The debut CW’s The Flash tonight will introduce a whole new generation of fans to the world of Barry Allen, aka the fastest man alive, the Flash. After first appearing in the comics in 1956, Allen has had one of the most storied careers in superhero comics history, filled with quirky sci-fi fun, tragedy, sacrifice, rebirth and good old-fashioned comic book action.
As a primer for The Flash’s premiere, here are 10 essential Barry Allen stories. These comics cover all the basics for the character – key first appearances and events, and defining moments that have helped make Barry such a popular hero for nearly 60 years.
1. Showcase #4
The comic book that many industry historians cite as the beginning of the Silver Age, marks the very first appearance of Barry Allen – a police scientist who is doused with chemicals that are then struck by lightening, giving him unfathomable super speed.
The Robert Kanigher/Carmine Infantino creative team demonstrate Barry’s special powers in a number of clever ways. In one scene, Barry is able to catch a plate of dropped food at a diner, and on the very next page he’s able to see a speeding bullet as if its in stop-motion, allowing him to save his girlfriend, Iris West, from being shot.
Showcase #4 also marks the first instance of the ongoing gag where Iris complains that Barry is always late because he moves so slowly. Get it? Because he's secretly the fastest man alive...
2. Flash #110
A key member of the Flash supporting cast is introduced in this issue in Wally West, the nephew of Barry’s girlfriend, Iris. Wally is one of the biggest Flash fans out there, so Iris invites Barry over to help arrange a meet-up between the youngster and the hero (at this point, Iris is not aware of her boyfriend’s alter ego).
Of course, history repeats itself as Wally is doused with chemicals and hit by lightening, similar to what transpired to Barry in his origin story. That results in Wally being transformed into Kid Flash. Wally’s adventures would be followed as “B” stories in the main Flash series. However, the character would eventually graduate to the major leagues when he assumes his idol’s identity as the Flash after Barry’s death in Crisis on the Infinite Earths.
3. Flash #123
One of the most famous single issues in DC Comics history, Flash #123, aka, “Flash of Two Worlds,” introduces the concept of the multiverse, as Barry inadvertently travels to a parallel Earth where he teams up with his Golden Age counterpart, Jay Garrick.
While “Flash of Two Worlds” presents a simple team-up story of the two heroes against the Fiddler, the comic would prove to be extraordinarily influential, as DC published future team-ups with its Silver Age Justice League heroes, and its Golden Age contingent, dubbed the Justice Society of America. DC attempted to streamline its universe in the mid-1980s with its Crisis on the Infinite Earths event, but has since resurrected the Multiverse in crossovers like 52 and Flashpoint.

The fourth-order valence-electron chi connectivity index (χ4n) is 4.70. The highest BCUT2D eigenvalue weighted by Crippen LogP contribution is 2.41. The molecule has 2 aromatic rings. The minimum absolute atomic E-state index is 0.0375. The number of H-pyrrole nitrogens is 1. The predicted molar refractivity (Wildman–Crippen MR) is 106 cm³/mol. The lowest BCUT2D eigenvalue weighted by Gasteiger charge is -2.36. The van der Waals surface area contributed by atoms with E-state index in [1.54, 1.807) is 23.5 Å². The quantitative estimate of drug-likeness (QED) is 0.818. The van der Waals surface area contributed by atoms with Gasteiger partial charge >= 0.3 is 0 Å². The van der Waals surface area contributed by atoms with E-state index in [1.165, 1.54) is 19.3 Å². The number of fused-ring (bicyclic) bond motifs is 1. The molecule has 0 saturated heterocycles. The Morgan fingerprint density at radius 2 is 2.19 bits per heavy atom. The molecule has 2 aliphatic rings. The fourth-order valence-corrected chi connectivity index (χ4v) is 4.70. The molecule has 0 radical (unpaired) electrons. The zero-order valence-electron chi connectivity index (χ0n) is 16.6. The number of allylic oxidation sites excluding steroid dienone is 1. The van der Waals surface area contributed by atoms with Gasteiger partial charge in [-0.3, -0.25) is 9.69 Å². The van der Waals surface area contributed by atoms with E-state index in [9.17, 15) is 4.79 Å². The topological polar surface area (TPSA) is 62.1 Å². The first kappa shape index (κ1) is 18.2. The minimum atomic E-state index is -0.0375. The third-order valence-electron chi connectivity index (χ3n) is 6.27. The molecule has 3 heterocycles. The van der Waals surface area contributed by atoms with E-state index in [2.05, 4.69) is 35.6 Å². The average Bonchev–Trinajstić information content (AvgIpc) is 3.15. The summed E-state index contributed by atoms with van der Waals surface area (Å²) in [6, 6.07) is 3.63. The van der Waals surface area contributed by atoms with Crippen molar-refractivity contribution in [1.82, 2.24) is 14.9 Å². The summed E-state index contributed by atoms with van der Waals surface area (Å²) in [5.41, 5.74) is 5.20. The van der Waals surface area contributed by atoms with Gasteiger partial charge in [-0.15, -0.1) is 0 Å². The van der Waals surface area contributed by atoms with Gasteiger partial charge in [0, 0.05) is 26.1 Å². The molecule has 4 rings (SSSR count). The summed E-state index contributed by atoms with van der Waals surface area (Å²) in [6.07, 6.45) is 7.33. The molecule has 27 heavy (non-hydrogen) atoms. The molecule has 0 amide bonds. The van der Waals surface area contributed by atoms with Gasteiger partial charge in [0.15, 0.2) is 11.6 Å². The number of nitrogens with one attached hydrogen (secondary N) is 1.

4. Flash #139
The first appearance of arguably the Flash’s greatest adversary, Eobard Thawne, aka Professor Zoom/Reverse Flash. Thawne arrives in Central City to torment Barry from the 25th century. Per the comic’s story, he finds a capsule containing Allen’s Flash costume and then uses a machine to gain Allen’s speed energy powers.
While Barry succeeds in stopping Thawne fairly easily in his first appearance, the villain would go on to cause Allen and his loved ones a lot of pain and anguish in future years. Thawne kills Iris – temporarily destroying Barry’s life in the process – and then later appears to die at Allen’s hand, which leads directly into the “Trial of the Flash” storyline. Thawne would appear sporadically in the comics for the next 25 years until he was formally resurrected by Geoff Johns in the Flash: Rebirth miniseries.
5. Flash #155
Six of the Flash’s deadliest foes put their heads together to mark the Silver Age introduction of the supervillain stable, the Rogues (just don’t let them hear you refer to them as supervillains – they call themselves "Rogues" as a point of pride).
Led by Captain Cold, Flash’s Rogues don’t necessarily carry the name recognition or clout of the villains who regularly square off against Batman or Superman, but they’re an eclectic bunch filled with colorful costumes and quirky powers, making for some Silver Age fun. The first iteration of the group consists of Cold, Mirror Master, the Top, Heat Wave, Captain Boomerang and Piped Piper, with the highly intelligent ape-creature Gorilla Grodd pulling the group’s strings. Like other villain supergroups, the Rogues membership would change over the years, but the assemblage, as featured here, is arguably the most famous.